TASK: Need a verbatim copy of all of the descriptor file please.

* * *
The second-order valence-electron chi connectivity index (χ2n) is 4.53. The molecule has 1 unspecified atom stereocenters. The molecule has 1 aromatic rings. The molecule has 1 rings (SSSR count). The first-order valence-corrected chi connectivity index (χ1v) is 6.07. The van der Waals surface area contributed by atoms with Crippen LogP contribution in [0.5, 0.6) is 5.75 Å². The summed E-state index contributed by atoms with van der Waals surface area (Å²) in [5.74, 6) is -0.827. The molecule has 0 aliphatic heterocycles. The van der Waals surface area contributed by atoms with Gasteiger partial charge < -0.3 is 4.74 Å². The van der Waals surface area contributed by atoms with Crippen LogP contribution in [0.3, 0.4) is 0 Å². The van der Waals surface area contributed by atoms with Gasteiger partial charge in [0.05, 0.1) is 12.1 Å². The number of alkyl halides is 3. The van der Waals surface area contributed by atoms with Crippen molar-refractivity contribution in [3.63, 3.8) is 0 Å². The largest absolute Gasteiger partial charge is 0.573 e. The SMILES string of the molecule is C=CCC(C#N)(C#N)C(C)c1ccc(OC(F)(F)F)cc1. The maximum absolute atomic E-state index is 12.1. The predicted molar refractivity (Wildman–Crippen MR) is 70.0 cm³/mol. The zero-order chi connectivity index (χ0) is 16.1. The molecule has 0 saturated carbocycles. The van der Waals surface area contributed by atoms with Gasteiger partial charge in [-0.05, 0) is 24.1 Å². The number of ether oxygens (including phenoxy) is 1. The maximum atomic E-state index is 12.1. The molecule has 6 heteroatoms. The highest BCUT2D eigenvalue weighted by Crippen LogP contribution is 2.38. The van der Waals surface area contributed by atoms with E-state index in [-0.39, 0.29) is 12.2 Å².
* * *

The second-order valence-electron chi connectivity index (χ2n) is 4.53. The molecule has 1 unspecified atom stereocenters. The molecule has 1 aromatic rings. The molecule has 1 rings (SSSR count). The first-order valence-corrected chi connectivity index (χ1v) is 6.07. The van der Waals surface area contributed by atoms with Crippen LogP contribution in [0.5, 0.6) is 5.75 Å². The summed E-state index contributed by atoms with van der Waals surface area (Å²) in [5.74, 6) is -0.827. The molecule has 0 aliphatic heterocycles. The van der Waals surface area contributed by atoms with Gasteiger partial charge < -0.3 is 4.74 Å². The van der Waals surface area contributed by atoms with Crippen LogP contribution in [0.3, 0.4) is 0 Å². The van der Waals surface area contributed by atoms with Gasteiger partial charge in [0.05, 0.1) is 12.1 Å². The number of alkyl halides is 3. The van der Waals surface area contributed by atoms with Crippen molar-refractivity contribution in [3.63, 3.8) is 0 Å². The largest absolute Gasteiger partial charge is 0.573 e. The SMILES string of the molecule is C=CCC(C#N)(C#N)C(C)c1ccc(OC(F)(F)F)cc1. The maximum absolute atomic E-state index is 12.1. The predicted molar refractivity (Wildman–Crippen MR) is 70.0 cm³/mol. The zero-order chi connectivity index (χ0) is 16.1. The molecule has 0 saturated carbocycles. The van der Waals surface area contributed by atoms with Gasteiger partial charge in [-0.05, 0) is 24.1 Å². The number of ether oxygens (including phenoxy) is 1. The maximum atomic E-state index is 12.1. The molecule has 6 heteroatoms. The highest BCUT2D eigenvalue weighted by Crippen LogP contribution is 2.38. The van der Waals surface area contributed by atoms with E-state index in [-0.39, 0.29) is 12.2 Å².